“In general I start from the body”
“I’m not a visual person at all”
Europe in Motion is all over. Back in London, and was remembering a couple of things I heard a lot in the last two weeks. I mention these not as any implied criticism, but rather as a smiling nod to the way in which particular ways of talking to and about dance (or any discipline I suspect!) go through cycles.
“What are you busy with?” was a question I heard a lot. I like the tone of it, the way it resists any heirarchy of thinking or doing.
It would also appear that ‘curious’ is the new ‘interesting’. Instead of saying “I am interested in …” we were saying “I am curious about …”. Both words tend to shift between implied criticism or support (depending on the context). At the same time, I felt myself resisting the trend a little bit, and returning to expressing interest rather than curiosity.
And here is a bit of a list of words that we used a lot, but that mean so many things to so many different people. One of the things Nicole and Igor were interested in doing was challenging what it was that we meant when we used some of these words.
Honesty (when talking about movement/performing)
Language (as in ‘dance as a language’)
Truth (and variations of in relation to moving)
Method (as in choreographic method)
Formal (e.g. ‘formalistic approach’)
Witnessing (how is this different from someone watching?)
Binaries (as in working to avoid them)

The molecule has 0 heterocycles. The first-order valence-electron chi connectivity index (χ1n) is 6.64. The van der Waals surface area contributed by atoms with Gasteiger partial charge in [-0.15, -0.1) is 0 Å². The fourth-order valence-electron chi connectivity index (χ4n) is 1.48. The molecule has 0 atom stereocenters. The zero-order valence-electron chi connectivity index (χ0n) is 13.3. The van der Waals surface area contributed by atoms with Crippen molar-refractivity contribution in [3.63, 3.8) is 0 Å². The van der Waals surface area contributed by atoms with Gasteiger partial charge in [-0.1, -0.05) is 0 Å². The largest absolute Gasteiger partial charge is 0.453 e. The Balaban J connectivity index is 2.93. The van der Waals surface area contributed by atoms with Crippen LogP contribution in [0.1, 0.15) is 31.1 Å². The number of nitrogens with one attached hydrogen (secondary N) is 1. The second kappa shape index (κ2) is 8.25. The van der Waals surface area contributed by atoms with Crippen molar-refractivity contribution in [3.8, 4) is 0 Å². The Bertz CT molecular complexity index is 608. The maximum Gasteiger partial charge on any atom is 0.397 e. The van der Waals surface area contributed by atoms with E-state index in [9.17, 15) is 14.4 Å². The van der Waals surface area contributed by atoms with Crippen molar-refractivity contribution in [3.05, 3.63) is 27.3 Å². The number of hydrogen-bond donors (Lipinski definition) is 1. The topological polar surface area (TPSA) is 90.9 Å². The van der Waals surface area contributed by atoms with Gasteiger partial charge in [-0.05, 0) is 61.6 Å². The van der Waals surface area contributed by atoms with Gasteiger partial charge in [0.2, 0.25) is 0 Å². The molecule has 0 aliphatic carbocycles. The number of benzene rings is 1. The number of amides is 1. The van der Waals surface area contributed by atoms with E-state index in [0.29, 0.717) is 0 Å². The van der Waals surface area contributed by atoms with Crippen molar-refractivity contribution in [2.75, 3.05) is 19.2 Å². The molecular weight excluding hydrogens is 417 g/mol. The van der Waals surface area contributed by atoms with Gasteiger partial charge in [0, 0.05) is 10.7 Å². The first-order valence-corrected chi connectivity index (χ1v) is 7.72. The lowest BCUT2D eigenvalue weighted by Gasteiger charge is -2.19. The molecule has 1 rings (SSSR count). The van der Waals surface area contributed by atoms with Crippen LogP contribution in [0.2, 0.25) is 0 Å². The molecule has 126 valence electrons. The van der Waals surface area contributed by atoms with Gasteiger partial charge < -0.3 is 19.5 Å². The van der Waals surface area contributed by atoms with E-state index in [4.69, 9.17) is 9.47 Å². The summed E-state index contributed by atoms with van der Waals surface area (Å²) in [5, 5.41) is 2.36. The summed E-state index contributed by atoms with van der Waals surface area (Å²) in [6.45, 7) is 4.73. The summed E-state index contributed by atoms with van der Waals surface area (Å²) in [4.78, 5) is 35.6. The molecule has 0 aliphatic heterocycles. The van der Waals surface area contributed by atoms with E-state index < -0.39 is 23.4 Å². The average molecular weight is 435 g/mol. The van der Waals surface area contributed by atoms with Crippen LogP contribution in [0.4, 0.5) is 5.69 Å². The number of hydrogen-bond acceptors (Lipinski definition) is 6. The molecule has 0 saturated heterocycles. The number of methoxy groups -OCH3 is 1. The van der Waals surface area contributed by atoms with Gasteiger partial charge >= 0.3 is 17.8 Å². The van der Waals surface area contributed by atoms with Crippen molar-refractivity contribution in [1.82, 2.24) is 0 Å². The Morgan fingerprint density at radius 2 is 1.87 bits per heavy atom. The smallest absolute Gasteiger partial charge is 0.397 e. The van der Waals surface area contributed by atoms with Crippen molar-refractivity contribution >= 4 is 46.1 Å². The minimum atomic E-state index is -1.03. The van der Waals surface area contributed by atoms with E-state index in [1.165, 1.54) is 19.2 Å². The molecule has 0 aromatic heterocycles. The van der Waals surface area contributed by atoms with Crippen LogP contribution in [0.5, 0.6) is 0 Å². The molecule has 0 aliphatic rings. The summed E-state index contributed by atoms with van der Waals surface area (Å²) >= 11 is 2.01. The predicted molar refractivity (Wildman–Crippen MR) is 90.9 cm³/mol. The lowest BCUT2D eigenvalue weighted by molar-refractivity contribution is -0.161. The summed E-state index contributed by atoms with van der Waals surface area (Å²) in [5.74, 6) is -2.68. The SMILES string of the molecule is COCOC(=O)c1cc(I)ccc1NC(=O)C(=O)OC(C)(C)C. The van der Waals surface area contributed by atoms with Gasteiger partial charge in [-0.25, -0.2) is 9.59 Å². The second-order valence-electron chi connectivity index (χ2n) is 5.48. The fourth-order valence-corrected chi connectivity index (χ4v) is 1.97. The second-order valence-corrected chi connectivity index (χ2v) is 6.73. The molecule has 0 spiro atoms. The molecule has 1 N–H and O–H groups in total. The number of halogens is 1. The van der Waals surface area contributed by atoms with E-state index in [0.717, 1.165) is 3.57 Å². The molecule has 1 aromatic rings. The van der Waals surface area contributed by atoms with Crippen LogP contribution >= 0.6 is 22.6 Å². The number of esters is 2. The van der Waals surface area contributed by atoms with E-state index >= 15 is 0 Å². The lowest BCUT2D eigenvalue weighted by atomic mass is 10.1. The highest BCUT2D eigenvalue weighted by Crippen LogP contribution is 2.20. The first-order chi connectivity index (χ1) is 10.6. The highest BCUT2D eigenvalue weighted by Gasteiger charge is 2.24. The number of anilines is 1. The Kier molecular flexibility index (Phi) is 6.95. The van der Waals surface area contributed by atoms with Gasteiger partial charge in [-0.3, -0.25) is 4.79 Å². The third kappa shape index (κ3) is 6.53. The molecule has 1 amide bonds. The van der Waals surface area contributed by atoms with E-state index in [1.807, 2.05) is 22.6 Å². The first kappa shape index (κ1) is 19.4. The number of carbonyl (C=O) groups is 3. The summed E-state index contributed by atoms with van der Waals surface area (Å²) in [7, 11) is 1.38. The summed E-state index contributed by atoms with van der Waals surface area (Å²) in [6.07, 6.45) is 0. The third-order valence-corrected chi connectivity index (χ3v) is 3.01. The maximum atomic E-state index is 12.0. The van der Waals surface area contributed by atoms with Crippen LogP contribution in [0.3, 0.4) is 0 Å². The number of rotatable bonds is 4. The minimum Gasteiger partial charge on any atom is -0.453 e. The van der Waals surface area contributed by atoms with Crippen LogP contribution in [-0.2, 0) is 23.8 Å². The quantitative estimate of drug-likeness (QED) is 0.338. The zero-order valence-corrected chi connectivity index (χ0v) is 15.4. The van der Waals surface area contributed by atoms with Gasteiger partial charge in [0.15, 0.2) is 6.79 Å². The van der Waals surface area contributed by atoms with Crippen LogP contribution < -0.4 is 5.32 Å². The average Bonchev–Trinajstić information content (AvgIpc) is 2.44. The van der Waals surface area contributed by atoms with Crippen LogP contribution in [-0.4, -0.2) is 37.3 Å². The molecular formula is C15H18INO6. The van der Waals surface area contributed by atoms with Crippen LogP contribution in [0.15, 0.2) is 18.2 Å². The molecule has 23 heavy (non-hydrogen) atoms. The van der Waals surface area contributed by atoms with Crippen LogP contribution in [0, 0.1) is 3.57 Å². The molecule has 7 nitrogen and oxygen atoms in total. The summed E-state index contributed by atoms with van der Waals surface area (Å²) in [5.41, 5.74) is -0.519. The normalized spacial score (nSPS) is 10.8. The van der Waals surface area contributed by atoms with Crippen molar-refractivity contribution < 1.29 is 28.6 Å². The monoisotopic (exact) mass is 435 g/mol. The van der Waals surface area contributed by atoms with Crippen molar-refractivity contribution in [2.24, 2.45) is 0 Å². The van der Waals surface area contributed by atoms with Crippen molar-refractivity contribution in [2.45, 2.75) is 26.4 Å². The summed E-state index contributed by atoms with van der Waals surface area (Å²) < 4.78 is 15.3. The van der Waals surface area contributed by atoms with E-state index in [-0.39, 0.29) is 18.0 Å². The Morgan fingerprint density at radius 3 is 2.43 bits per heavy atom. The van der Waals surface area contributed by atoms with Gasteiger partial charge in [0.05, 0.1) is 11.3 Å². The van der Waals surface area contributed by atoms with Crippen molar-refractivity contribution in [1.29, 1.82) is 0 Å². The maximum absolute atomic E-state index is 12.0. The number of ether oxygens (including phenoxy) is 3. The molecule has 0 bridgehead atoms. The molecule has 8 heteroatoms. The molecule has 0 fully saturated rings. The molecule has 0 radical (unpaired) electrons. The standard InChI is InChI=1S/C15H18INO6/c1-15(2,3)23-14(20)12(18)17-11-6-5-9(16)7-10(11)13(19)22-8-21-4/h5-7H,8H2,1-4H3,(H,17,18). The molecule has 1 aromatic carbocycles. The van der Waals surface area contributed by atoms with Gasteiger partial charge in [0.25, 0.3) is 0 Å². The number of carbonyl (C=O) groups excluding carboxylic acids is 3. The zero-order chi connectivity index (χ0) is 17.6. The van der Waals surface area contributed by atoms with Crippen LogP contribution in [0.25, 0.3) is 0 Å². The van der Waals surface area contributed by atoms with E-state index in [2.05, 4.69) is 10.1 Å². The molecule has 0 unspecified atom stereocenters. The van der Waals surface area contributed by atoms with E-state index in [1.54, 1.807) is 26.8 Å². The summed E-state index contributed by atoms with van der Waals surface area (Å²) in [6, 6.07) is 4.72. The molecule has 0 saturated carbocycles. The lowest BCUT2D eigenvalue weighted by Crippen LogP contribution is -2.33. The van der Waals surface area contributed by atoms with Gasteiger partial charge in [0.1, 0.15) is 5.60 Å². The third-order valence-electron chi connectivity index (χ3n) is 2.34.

The original text is in Dutch, and is at http://springdance.ning.com/profiles/blogs/europe-in-motion-woensdag-22 and was written by Lotte Wijers.
I dumped the text into Google Translate and this is what came out. I am very happy indeed that I have a serious bottom.
An evening of Development Europe in Motion provides a diverse program. In the triple bill on Wednesday, were performances of Liat Waysbort, Simon Ellis and Vava Stefanescu.
Waysbort (Netherlands / Israel) was Re-dreaming the work with four dancers and a huge white knuffelbeer “(without the face he is not very cuddly can not). The show has been shortened for this program. As the title suggests, the presentation of a dream-like structure. It is released abruptly switched between moods, attitudes or movement phrases. Every time it seems to be anecdotal, runs Waysbort a whole other direction, so as in a dream can not quite follow. But not in an annoying way.
The second performance, Down, is Simon Ellis from Great Britain / New Zealand. It is a solo that he performs a lecture-preformance. He tells about his work-in-progress, with a powerpoint presentation to support. He says that a bicycle and a dance in it, while he is indeed next to a bicycle. He goes to the bike, drive forward, put his bike lock and does a dance. After riding it back to his laptop and is the powerpoint presentation, complete with a review of the piece, audience experience, technical data and contact and tour information. An interesting self-reflexive performance with lots of humor and self-mockery, but also a serious bottom.